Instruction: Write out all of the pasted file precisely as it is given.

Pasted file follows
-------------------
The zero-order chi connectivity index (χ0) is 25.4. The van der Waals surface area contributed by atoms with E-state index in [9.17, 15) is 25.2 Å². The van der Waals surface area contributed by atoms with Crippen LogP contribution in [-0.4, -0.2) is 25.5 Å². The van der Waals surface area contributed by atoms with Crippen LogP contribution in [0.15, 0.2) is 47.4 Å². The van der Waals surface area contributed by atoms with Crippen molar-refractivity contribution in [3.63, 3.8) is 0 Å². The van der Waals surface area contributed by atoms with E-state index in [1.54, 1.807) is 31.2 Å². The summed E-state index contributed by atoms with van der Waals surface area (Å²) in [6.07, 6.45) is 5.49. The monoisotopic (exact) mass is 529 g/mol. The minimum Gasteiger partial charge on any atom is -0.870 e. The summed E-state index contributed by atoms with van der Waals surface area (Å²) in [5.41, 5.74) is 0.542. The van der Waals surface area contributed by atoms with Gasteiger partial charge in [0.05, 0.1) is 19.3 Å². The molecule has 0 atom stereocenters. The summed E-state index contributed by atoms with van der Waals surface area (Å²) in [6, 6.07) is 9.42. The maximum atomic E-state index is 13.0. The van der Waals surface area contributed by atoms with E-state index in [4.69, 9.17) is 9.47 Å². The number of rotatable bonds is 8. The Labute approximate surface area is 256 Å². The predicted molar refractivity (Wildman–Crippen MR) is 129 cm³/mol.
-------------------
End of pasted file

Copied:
The zero-order chi connectivity index (χ0) is 25.4. The van der Waals surface area contributed by atoms with E-state index in [9.17, 15) is 25.2 Å². The van der Waals surface area contributed by atoms with Crippen LogP contribution in [-0.4, -0.2) is 25.5 Å². The van der Waals surface area contributed by atoms with Crippen LogP contribution in [0.15, 0.2) is 47.4 Å². The van der Waals surface area contributed by atoms with Crippen molar-refractivity contribution in [3.63, 3.8) is 0 Å². The van der Waals surface area contributed by atoms with E-state index in [1.54, 1.807) is 31.2 Å². The summed E-state index contributed by atoms with van der Waals surface area (Å²) in [6.07, 6.45) is 5.49. The monoisotopic (exact) mass is 529 g/mol. The minimum Gasteiger partial charge on any atom is -0.870 e. The summed E-state index contributed by atoms with van der Waals surface area (Å²) in [5.41, 5.74) is 0.542. The van der Waals surface area contributed by atoms with Gasteiger partial charge in [0.05, 0.1) is 19.3 Å². The molecule has 0 atom stereocenters. The summed E-state index contributed by atoms with van der Waals surface area (Å²) in [6, 6.07) is 9.42. The maximum atomic E-state index is 13.0. The van der Waals surface area contributed by atoms with E-state index in [4.69, 9.17) is 9.47 Å². The number of rotatable bonds is 8. The Labute approximate surface area is 256 Å². The predicted molar refractivity (Wildman–Crippen MR) is 129 cm³/mol.